Tent fabric may be made of many materials including cotton (canvas), nylon, felt and polyester. Cotton absorbs water, so it can become very heavy when wet, but the associated swelling tends to block any minute holes so that wet cotton is more waterproof than dry cotton. Cotton tents were often treated with paraffin to enhance water resistance. Nylon and polyester are much lighter than cotton and do not absorb much water; with suitable coatings they can be very waterproof, but they tend to deteriorate over time due to a slow chemical breakdown caused by ultraviolet light. The most common treatments to make fabric waterproof are silicone impregnation or polyurethane coating. Since stitching makes tiny holes in a fabric seams are often sealed or taped to block these holes and maintain waterproofness, though in practice a carefully sewn seam can be waterproof.
Rain resistance is measured and expressed as hydrostatic head in millimetres (mm). This indicates the pressure of water needed to penetrate a fabric. Heavy or wind-driven rain has a higher pressure than light rain. Standing on a groundsheet increases the pressure on any water underneath. Fabric with a hydrostatic head rating of 1000 mm or less is best regarded as shower resistant, with 1500 mm being usually suitable for summer camping. Tents for year-round use generally have at least 2000 mm; expedition tents intended for extreme conditions are often rated at 3000 mm. Where quoted, groundsheets may be rated for 5000 mm or more.
Many tent manufacturers indicate capacity by such phrases as "3 berth" or "2 person".
Tent used in areas with biting insects often have their vent and door openings covered with fine-mesh netting.
Tents can be improvised using waterproof fabric, string, and sticks.
List of traditional types
- Bell tent
- Dome tent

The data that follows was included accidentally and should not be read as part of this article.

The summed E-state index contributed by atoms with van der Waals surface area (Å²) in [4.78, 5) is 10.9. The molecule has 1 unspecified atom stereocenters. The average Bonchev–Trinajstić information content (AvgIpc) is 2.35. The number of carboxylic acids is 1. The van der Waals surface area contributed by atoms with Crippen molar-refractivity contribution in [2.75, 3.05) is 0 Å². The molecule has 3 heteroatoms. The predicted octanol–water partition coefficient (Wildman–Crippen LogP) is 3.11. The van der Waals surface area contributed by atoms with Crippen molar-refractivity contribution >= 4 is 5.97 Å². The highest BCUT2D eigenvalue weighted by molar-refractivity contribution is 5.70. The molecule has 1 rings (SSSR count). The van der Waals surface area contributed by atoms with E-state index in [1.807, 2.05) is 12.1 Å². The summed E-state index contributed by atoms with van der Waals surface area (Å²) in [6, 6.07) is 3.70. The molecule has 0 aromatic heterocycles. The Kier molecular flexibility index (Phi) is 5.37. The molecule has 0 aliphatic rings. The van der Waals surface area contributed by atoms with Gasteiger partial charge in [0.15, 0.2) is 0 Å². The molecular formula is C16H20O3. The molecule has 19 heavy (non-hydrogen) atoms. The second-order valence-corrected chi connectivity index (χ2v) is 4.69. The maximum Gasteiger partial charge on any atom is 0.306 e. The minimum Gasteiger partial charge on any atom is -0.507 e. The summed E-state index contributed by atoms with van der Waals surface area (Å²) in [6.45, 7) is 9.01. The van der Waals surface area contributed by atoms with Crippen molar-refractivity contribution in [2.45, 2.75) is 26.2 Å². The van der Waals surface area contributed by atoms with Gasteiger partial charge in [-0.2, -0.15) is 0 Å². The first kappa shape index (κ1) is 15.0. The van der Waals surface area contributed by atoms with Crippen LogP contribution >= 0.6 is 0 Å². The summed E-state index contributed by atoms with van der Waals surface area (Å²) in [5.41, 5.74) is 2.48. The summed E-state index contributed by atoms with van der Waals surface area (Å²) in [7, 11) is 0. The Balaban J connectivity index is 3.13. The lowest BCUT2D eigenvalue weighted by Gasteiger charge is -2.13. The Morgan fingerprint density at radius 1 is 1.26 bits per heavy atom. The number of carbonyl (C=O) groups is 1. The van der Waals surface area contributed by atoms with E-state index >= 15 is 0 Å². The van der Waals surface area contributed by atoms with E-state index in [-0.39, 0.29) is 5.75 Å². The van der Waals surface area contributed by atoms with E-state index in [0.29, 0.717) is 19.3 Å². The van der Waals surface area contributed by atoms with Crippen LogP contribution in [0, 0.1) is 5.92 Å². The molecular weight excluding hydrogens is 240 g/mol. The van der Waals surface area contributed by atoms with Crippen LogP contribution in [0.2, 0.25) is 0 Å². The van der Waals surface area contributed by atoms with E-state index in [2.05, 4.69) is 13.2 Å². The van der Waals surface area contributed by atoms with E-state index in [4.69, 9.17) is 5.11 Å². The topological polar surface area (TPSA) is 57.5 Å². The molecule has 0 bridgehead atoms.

- Lavvu, Sami tent
- Nomadic tents
- Sibley tent
- Tarp tent
- Wall Tent
There are three basic configurations of tents, each of which may appear with many variations:
Single skin (USA: single wall): Only one waterproof layer of fabric is used, comprising at least roof and walls. To minimize condensation on the inside of the tent, some expedition tents use waterproof/breathable fabrics.
Single skin with flysheet: A waterproof flysheet or rain fly is suspended over and clear of the roof of the tent; it often overlaps the tent roof slightly, but does not extend down the sides or ends of the tent.
Double skin (USA: double wall): The outer tent is a waterproof layer which extends down to the ground all round. One or more 'inner tents' provide sleeping areas. The outer tent may be just a little larger than the inner tent, or it may be a lot larger and provide a covered living area separate from the sleeping area(s). An inner tent is not waterproof, but allows water vapour to pass through so that condensation occurs only on the exterior side. The double layer may also provide some thermal insulation. Either the outer skin or the inner skin may be the structural component, carrying the poles; the structural skin is always pitched first, though some tents are built with the outer and inner linked so that they are both pitched at the same time.
- A flysheet or rain fly (found only in double skin tents) is used to protect the actual tent from water. A flysheet is waterproof on the outside and also provides a surface to collect condensation on the inside, which then runs down to the ground. When a flysheet is used, it is important that there be no contact with the inner tent it is protecting; this keeps the inner dry. 'Expedition' tents often have extra poles to help ensure that wind does not blow the two layers into contact.
- The inner tent comprises the main living and sleeping area of the tent. For double skin tents, the inner tent (often mesh) is not waterproof since it is protected by the rain fly. For single skin tents, the inner tent is often made of waterproof-breathable material that prevents liquid water from penetrating the inside of the tent, but still allows water vapour to be transported out.
- The vestibule (they can be plural) is a floorless covered section located outside a tent entrance that is typically used for the storage of boots, packs, and other small equipment. Vestibules are often used for activities that are preferably not performed within the tent itself, such as cooking or equipment cleaning. Vestibules may be included as a removable attachment or integrated into the tent itself. Vestibule size varies considerably, ranging from extended areas with more surface than the inner tent down to practically nothing.